Repeating that ecology is both about jointly understanding interactions among organisms, and between organisms and their abiotic environment, we propose six main types of ecological interaction that operate in ecosystems, with a general framework for their topological connection among six basic ecosystem compartments (figure 1). These six types of interaction are: (i) consumer–resource interactions, (ii) interactions between organisms and abiotic (non-resource) conditions, (iii) spatial interactions (inputs and outputs of energy, nutrients, organisms), (iv) non-trophic direct interactions among organisms, (v) physical and chemical interactions among factors/compartments, and (vi) external forcing of abiotic conditions. These six types of interaction potentially operate among three biotic and three abiotic basic compartments (figure 1). The abiotic compartments are (i) abiotic resources (such as light, nitrate, ammonium, phosphate) that are consumed and depleted by autotrophs, (ii) abiotic conditions, that affect both autotrophs and heterotrophs but are not consumed or depleted by them (such as salinity, soil texture, sediment aeration, soil and water pH, temperature) but that can be modified (e.g. by ecosystem engineers (Jones et al. 1994; Lawton 1994)) and (iii) detritus (non-living organic material). The main three biotic compartments are (i) autotrophs that can harvest their own energy, either from light or chemical sources, (ii) microbial detrivores that break down detritus into its mineral components, thus producing resources for autotrophs and (iii) higher trophic levels that consume autotrophs, microbial detrivores and/or each other, and mineralize nutrients for autotrophs. This interaction-web framework builds on earlier ideas for marine systems by Azam et al. (1983) and for terrestrial systems by Wardle (2002), Moore et al. (2004), Bardgett (2005) and others, who all emphasized the importance of the ‘dual foundation’ of food webs on both autotrophs (plants, photosynthetic or chemoautotrophic microbes) and microbial detrivores, but adding the effect of environmental (non-resource) conditions. The autotroph- versus detritus-based side of figure 1 can be viewed as two alternative channels that provide energy to higher trophic levels, while being strongly functionally connected at the bottom through the process of energy fixation (a ‘service’ of the autotrophs facilitating the development of the detritus-based side) and element recycling (a ‘service’ that especially the microbes on the detritus-based side provided to the autotrophs). Depending on the ecosystem type, these two main energy channels are usually still separate at low trophic levels (e.g. plant- versus microbial detrivore-based grazers), while becoming more connected at higher trophic levels, where omnivorous predators often receive energy through both channels. In very open ecosystems that receive their energy through detritus imports, such as tree holes (Kitching 1971), deep oceans systems (Andersson et al. 2004), streams or shaded lakes, the food web can be almost entirely detritus based. In more closed ecosystems on the other hand, autotrophs generally require microbial detrivores to recycle mineral nutrients (called the microbial loop in pelagic systems) and the food web will receive energy through both channels. It should be noted that the three ‘biotic boxes’ in figure 1 aggregate complex trophic interactions through unresolved ecological networks. Each of these boxes can also be expanded to networks of higher detail (e.g. in functional groups such as herbivores consuming plants, predators of herbivores, predators of predators of herbivores, pathogens, pollinators, etc., or down to the species level).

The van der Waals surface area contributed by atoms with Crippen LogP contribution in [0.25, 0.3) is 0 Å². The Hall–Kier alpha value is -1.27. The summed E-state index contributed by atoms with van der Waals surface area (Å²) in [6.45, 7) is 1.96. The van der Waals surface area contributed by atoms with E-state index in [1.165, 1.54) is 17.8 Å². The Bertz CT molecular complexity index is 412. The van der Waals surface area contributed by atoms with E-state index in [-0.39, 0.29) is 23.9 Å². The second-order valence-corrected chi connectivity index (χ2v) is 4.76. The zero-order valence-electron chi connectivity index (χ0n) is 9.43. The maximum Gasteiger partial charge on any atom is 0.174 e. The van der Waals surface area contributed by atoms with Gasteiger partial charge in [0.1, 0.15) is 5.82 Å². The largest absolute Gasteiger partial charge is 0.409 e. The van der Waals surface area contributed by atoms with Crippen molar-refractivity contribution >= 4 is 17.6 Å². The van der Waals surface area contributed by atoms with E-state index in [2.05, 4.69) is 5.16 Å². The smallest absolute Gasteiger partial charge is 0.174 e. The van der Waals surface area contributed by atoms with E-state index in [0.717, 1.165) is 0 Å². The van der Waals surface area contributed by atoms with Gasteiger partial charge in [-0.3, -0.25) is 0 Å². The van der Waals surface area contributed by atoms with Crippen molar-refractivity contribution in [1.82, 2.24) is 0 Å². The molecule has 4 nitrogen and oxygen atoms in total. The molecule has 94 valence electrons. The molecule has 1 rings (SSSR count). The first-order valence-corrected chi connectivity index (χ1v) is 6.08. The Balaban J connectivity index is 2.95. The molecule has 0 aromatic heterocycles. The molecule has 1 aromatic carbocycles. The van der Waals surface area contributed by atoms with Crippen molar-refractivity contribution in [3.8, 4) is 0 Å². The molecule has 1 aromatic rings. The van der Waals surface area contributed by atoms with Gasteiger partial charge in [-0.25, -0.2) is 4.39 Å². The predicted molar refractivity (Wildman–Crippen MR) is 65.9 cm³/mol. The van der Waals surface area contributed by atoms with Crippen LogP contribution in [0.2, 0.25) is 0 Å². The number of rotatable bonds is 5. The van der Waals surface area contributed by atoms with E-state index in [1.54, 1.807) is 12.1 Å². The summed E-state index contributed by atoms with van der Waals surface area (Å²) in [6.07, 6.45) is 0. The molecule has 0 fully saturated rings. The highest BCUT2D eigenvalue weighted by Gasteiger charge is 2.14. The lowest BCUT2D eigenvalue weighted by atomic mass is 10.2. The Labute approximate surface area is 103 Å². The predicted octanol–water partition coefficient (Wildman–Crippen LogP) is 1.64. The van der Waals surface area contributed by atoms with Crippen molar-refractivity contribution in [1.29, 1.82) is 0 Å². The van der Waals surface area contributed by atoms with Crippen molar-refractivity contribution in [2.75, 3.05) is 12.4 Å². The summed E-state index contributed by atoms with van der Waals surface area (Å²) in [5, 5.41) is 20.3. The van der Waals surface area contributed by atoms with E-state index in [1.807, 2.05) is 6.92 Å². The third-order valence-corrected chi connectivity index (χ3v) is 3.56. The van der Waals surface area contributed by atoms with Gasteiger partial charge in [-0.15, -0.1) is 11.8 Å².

Figure 1